On October 15, 2015, the Office of Global Education Initiatives and the Research Center for Korean Community held a press conference at Queens College for members of the local New York Korean media to announce that two separate international exchange partnerships have been established between Queens College and two universities in South Korea (Korea University in Seoul, and Kyung Hee University, also located in Seoul). In November 2014, Professor Min of RCKC and Dr. Helen Gaudette—Director of the Office of Global Education Initiatives at Queens College—traveled to Korea to establish exchange programs between Queens College and these two universities. These are the first partnerships that have been established between Queens College and universities in Korea. Queens College has already sent ten students on exchange to Korea University, and in Spring 2016, Queens College will host two exchange students from Kyung Hee University.

Journalists from New York Daily News, The Korea Times, and The Korea Daily were present at the press conference, as were Provost Elizabeth Hendrey, Dean William McClure (Dean of Arts and Humanities), Dr. Helen Gaudette, Professor Pyong Gap Min, Mr. Kwimin Ahn (President of the Korea University Alumni Association in New York), and Mr. Seung Jong Kim (President of the Kyung Hee University Alumni Association in New York).

We are very excited about the partnerships between Queens College and these two prestigious universities in Korea.


September 28, 2015 - Pyong Gap Min Gave Talk at Queens College as Part of Ongoing Seminar Series

Professor Pyong Gap Min, director of the Research Center for Korean Community, gave a talk on Monday, September 28, 2015 during the free hour (12:15-1:15 PM) in Powdermaker Hall room 351 at Queens College. His talk was part of the ongoing seminar series organized by the Department of Sociology at Queens College.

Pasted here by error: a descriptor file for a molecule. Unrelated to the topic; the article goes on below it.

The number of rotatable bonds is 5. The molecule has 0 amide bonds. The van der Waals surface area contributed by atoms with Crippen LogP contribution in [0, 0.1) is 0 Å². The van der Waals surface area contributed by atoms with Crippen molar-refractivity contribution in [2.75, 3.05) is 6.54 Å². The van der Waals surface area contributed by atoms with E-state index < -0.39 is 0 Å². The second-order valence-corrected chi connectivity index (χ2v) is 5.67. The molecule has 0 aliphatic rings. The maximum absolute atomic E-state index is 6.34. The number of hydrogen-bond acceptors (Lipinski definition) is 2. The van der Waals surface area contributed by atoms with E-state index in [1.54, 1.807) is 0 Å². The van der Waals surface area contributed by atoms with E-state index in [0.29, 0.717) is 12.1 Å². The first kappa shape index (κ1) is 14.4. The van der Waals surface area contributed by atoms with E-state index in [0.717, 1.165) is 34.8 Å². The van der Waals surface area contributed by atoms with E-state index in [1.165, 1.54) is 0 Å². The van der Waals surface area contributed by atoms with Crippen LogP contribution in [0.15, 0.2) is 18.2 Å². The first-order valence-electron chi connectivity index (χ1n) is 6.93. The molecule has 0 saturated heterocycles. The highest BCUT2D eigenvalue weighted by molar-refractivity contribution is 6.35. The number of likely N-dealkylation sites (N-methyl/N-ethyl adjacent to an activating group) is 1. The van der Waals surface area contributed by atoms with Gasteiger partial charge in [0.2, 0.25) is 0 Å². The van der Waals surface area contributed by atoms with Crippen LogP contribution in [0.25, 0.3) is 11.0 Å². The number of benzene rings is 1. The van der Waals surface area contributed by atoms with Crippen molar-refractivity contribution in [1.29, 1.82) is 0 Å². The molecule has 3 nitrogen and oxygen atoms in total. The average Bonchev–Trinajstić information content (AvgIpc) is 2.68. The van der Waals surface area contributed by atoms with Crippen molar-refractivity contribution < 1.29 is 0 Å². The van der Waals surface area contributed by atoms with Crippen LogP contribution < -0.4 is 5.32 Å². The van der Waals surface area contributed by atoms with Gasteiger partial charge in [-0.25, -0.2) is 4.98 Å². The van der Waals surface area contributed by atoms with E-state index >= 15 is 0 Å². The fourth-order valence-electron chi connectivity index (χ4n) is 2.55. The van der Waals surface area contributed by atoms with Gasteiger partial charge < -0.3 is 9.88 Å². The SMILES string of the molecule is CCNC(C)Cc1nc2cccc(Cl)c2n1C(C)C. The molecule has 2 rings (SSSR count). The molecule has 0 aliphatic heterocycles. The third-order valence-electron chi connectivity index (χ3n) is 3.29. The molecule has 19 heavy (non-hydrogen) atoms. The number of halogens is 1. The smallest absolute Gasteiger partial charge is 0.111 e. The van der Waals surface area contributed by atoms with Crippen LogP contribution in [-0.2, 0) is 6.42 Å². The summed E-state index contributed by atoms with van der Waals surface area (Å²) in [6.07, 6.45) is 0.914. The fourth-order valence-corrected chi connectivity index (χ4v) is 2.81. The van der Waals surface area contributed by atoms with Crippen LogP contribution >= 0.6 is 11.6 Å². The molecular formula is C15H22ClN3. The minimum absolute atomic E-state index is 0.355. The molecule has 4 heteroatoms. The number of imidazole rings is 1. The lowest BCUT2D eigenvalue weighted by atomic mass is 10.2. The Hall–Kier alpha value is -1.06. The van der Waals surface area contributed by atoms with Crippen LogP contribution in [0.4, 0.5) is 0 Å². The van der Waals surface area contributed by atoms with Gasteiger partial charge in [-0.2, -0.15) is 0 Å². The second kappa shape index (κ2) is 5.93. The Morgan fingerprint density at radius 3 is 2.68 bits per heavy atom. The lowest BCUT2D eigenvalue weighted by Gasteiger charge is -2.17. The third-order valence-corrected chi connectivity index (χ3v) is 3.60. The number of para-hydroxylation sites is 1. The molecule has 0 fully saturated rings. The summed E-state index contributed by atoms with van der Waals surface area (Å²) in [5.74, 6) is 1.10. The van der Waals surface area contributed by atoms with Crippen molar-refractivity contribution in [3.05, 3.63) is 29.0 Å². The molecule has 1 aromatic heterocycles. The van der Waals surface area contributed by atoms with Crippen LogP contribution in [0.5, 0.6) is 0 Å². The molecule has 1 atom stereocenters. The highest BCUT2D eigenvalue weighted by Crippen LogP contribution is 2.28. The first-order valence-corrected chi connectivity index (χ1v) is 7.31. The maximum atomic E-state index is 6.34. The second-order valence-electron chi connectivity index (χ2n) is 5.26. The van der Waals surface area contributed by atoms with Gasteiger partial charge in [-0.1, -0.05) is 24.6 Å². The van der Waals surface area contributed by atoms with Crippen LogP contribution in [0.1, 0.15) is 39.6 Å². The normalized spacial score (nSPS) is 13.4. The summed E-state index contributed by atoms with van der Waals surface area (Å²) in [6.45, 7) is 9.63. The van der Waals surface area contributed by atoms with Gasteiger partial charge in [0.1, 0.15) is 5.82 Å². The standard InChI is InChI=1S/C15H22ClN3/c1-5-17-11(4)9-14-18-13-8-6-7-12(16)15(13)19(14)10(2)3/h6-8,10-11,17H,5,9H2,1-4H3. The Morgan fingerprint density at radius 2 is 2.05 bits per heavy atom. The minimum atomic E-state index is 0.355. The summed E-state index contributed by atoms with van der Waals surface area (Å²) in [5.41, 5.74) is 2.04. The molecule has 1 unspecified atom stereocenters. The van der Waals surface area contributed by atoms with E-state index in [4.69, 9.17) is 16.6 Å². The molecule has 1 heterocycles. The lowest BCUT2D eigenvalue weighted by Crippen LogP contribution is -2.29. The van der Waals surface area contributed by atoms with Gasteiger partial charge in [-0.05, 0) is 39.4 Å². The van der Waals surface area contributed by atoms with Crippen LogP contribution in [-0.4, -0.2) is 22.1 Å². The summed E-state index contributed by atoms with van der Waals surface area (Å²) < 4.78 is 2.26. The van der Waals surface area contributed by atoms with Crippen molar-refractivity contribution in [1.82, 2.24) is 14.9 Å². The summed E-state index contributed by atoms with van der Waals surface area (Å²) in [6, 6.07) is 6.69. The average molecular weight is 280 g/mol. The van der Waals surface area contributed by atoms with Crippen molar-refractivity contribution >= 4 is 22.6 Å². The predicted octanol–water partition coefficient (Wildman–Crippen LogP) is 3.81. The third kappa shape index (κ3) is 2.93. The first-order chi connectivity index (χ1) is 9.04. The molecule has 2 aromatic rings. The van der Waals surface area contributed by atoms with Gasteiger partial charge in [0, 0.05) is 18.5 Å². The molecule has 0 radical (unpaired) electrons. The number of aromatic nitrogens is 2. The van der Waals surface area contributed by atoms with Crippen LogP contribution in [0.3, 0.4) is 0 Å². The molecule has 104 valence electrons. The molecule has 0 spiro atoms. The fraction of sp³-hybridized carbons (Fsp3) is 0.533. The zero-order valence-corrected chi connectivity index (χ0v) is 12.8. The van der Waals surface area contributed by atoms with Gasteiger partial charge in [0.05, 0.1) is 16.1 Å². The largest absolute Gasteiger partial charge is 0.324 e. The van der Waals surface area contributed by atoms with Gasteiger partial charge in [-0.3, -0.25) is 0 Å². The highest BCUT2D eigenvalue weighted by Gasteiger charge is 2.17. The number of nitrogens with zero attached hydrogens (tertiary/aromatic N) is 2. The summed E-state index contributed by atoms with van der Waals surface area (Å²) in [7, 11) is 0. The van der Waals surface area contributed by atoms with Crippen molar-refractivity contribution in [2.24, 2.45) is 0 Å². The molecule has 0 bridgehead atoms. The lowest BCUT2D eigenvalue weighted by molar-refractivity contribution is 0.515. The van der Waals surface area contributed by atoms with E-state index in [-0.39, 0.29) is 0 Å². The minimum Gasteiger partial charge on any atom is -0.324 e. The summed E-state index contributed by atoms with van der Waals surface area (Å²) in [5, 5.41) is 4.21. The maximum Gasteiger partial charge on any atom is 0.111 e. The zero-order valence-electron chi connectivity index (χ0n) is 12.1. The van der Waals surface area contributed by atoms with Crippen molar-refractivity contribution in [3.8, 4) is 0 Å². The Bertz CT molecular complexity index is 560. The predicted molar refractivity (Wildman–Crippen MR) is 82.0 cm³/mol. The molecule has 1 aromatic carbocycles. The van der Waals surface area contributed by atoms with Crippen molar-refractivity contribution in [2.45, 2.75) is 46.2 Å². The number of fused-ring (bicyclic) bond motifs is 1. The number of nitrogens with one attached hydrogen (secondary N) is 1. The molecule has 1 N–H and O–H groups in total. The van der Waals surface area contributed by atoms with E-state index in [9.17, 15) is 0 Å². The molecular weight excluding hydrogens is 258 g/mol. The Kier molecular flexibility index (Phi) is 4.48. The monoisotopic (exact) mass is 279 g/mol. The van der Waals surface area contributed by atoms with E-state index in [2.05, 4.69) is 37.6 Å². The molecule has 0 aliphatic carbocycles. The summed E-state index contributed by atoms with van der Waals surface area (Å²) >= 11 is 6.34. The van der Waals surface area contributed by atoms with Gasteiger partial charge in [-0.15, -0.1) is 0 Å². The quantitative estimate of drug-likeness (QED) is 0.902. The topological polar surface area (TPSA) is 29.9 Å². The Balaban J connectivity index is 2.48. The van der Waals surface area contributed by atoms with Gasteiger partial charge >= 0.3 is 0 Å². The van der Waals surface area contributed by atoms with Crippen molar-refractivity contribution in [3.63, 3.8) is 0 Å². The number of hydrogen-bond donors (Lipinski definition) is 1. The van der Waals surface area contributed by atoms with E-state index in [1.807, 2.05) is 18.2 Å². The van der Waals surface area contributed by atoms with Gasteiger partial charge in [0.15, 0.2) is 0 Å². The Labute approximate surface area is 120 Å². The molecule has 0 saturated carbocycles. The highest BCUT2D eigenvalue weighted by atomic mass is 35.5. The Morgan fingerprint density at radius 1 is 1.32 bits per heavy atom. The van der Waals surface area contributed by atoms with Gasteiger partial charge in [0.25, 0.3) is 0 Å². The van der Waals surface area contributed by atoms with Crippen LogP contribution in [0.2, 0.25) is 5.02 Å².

The title of his talk was "The Diversity of Asian Immigrants' Participation in Religious Institutions in the United States," which is also the title of a journal article that he co-authored with Sou Hyun Jang (a doctoral candidate at the CUNY Graduate Center) that was published in issue 76 of Sociology of Religion. Min's major findings are that non-Christian Asian immigrant religious groups are much less congregationally oriented than American and Asian Christians. However, he also found that, on the whole, Asian Protestant and Catholic immigrants attend church substantially more frequently than their American counterparts. 


Arrival of Professor Jaigi Kim, RCKC's Third Visiting Scholar for 2015

We are pleased to announce the arrival of our third visiting scholar for 2015. Jaigi Kim, Professor of Political Science and Foreign Relations at Chonnam National University in Gwangju, South Korea, arrived in New York two weeks ago. He will conduct his sabbatical research in the area for one year. Professor Kim has done research on Korean diasporic communities in the U.S., Japan, China, and CIS (former Soviet) nations. The Research Center for Korean Community's other two visiting scholars in 2015 are Dr. Heejin Lim (who arrived in February) and Professor Yill-Youn Park (who arrived in May and recently returned to Korea).

During his stay at The Research Center for Korean Community at Queens College, Professor Kim will examine areas in which the Korean government can provide more support to Korean ethnic organizations in the NY-NJ area. Additionally, he will examine the role of Korean grassroots organizations in lobbying state legislatures and city councils on the east coast of the U.S. to pass resolutions to rename "The Sea of Japan" to "The East Sea" on world maps. In April 2014, the state of Virginia passed a law that required all textbooks approved by the Board of Education to make sure that the body of water was referred to as "The East Sea." Professor Kim will conduct research in northern Virginia to see how Korean immigrants in the area succeeded in helping to get the resolution passed.

Professor Jaigi Kim received his B.A., M.A., and Ph.D. from Chonnam National University, and he has been a professor there since 2008.